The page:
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15.08.2014

O sreči in znanju v pokru

Zapisano pod: Statistika — andee - 15.08.2014
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Verjetno zanimiv blogerski zapis Andrewa Gelmana za vse spletne in reallife pokeraše: http://andrewgelman.com/2014/08/14/luck-vs-skill-poker/#more-23431.

Kratek izsek iz besedila:
“For a couple years in grad school a group of us had a regular Thursday-night poker game, nickel-dime-quarter with a maximum bet of $2, I believe it was. I did ok, it wasn’t hard to be a steady winner by just laying low most of the time and raising when I had a good hand. Since then I’ve played only very rarely (one time was a memorable experience with some journalists and a foul-mouthed old-school politico—I got out of that one a couple hundred dollars up but with no real desire to return), but I did have a friend who was really good. I played a couple of times with him and some others, and it was like the kind of thing you hear about: he seemed to be able to tell what cards I was holding. Don’t get me wrong here, I’m not saying that he was cheating or that it was uncanny or anything, and it’s not like he was taking my money every hand. As always in a limit game, the outcomes had a lot of randomness. But from time to time, it big hands, it really did seem like he was figuring me out. I didn’t think to ask him how he was doing it but I was impressed.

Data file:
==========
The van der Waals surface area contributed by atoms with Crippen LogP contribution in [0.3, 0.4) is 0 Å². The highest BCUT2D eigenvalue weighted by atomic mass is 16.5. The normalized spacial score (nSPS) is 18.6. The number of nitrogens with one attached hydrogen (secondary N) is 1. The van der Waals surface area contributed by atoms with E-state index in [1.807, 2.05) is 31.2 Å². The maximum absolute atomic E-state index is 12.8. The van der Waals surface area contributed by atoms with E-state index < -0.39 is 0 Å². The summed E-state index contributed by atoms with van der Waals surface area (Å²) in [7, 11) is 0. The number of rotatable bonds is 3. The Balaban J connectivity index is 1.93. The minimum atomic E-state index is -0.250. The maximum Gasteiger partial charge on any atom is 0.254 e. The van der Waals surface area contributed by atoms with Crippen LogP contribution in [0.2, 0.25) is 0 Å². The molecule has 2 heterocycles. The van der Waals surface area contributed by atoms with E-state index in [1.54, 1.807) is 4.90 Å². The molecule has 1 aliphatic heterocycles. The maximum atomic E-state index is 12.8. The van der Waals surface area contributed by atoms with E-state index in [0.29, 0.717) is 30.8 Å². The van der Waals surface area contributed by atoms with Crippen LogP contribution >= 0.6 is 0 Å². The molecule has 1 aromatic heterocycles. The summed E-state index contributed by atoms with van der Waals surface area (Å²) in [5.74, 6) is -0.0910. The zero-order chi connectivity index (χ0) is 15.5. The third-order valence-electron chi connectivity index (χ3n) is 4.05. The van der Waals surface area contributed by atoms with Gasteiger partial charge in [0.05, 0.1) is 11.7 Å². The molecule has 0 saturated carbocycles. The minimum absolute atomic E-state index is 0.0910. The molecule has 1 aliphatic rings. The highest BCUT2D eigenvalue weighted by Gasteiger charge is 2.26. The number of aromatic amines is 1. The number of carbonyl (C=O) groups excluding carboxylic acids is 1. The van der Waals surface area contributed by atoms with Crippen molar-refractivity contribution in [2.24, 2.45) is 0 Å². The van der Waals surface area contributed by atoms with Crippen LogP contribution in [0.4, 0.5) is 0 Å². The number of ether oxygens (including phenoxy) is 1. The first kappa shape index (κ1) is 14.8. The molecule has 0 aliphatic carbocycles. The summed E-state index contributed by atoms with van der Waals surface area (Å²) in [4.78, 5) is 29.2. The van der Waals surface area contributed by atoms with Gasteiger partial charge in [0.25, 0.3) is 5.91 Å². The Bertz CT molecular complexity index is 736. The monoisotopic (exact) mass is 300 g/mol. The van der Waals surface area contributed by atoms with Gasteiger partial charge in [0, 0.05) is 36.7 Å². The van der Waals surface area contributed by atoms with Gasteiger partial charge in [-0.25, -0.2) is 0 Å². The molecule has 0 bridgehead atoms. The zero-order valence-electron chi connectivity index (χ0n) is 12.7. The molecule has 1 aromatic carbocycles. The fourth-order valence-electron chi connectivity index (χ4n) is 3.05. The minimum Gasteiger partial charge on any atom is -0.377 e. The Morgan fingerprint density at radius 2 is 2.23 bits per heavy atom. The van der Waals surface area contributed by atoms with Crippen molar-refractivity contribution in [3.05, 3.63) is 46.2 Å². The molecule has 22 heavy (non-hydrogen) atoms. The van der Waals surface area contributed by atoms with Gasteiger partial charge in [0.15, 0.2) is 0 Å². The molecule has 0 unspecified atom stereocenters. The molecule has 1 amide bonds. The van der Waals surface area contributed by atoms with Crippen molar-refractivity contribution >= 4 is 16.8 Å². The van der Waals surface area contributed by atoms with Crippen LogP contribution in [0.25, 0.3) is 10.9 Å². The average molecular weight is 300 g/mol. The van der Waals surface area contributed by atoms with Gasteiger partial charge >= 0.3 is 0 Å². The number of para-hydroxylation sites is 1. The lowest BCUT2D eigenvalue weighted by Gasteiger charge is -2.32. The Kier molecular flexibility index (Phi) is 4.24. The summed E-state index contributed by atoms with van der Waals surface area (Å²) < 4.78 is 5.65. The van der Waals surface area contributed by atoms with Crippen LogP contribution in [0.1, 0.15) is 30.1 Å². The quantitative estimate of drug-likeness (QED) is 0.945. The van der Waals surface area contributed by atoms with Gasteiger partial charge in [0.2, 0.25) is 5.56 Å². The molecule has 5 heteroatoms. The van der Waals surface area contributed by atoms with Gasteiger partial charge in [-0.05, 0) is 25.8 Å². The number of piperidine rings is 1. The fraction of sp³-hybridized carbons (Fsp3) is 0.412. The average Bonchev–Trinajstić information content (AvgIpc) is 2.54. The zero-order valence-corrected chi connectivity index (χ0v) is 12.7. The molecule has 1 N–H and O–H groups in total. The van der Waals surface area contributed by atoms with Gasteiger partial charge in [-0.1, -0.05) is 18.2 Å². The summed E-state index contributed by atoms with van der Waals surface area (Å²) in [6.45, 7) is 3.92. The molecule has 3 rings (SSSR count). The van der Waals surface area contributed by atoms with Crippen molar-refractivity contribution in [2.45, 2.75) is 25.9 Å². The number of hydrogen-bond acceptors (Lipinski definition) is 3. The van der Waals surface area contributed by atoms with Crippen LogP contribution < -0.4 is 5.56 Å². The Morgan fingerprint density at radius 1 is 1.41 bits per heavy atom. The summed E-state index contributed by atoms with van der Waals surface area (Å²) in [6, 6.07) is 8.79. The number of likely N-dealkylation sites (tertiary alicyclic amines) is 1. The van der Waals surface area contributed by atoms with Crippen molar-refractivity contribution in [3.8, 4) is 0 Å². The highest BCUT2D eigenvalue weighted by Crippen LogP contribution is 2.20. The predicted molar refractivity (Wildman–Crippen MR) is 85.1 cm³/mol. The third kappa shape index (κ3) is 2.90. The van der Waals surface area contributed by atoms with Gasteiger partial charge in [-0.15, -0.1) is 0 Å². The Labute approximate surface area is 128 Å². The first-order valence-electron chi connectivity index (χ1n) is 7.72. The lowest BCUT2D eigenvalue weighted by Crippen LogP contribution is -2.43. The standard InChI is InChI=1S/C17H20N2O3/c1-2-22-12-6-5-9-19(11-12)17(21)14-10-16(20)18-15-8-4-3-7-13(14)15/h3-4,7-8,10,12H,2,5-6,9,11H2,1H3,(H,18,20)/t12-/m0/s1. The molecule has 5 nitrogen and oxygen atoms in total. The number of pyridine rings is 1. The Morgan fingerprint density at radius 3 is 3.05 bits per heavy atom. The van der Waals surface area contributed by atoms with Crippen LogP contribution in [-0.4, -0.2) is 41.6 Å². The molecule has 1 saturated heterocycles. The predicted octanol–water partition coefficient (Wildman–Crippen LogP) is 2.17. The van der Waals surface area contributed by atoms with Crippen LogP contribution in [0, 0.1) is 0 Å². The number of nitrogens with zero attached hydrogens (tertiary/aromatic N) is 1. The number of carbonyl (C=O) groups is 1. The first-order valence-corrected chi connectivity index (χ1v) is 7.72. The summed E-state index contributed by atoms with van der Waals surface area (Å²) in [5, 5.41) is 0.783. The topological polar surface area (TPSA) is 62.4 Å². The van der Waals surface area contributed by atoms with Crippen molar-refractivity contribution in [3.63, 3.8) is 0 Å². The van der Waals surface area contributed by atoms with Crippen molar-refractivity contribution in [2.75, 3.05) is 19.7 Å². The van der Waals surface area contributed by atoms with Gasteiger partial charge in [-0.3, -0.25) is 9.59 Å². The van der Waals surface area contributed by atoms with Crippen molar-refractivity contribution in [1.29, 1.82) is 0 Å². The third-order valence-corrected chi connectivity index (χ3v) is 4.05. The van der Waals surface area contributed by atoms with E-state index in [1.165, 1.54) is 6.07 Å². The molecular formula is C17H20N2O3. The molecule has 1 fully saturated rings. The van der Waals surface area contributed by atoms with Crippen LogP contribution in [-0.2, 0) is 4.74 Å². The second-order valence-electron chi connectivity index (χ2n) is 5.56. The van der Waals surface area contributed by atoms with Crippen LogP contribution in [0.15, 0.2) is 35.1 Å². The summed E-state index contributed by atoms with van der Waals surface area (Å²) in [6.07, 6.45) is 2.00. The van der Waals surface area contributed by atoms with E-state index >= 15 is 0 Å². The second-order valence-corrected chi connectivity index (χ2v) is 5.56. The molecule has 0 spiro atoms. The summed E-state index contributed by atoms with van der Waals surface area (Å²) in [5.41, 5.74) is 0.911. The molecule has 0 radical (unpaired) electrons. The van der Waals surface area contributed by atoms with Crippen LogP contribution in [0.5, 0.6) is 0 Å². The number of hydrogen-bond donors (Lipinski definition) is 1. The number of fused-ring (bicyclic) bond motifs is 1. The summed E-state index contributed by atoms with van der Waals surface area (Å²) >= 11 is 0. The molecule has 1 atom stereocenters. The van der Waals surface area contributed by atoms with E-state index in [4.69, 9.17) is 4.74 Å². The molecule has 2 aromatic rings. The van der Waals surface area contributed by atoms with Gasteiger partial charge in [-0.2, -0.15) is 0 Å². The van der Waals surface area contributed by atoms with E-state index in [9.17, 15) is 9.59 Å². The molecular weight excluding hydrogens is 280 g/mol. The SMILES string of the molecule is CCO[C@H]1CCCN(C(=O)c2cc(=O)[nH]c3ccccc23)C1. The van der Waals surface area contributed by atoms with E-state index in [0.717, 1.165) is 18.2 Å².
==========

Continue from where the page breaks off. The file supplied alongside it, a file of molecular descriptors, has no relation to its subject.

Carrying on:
Upon recent reflection, though (many years later), it seems to me that I was slightly missing the point. The key is that my friend didn’t need to “read” me or know what I had; all he needed to do was make the right bets (or, to be more precise, make betting decisions that would perform well on average). He could well have made some educated guesses about my holdings based on my betting patterns (or even my “tells”) and used that updated probability distribution to make more effective betting decisions. The point is that, in many many settings, he doesn’t need to guess my cards; he just needs a reasonable probability distribution (which might be implicit). For example, in some particular situation in a particular hand, perhaps it would be wise for him to fold if he the probability is more than 30% that a particular hole card of mine is an ace. With no information, he’d assess this event as having an (approximate) 2% probability. So do I have that ace? He just needs to judge whether the probability is greater or less than 30%, an assessment that he can do using lots of information available to him. But once he makes that call, if he does it right (as he will, often enough; that’s part of what it means to be a good poker player), it’ll seem to me like he was reading my hand.”

Tisti, ki vas zadeva zanima v bolj poglobljenih statistično-znanstvenih podrobnostih, pa najdete kar nekaj gradiva tukaj.

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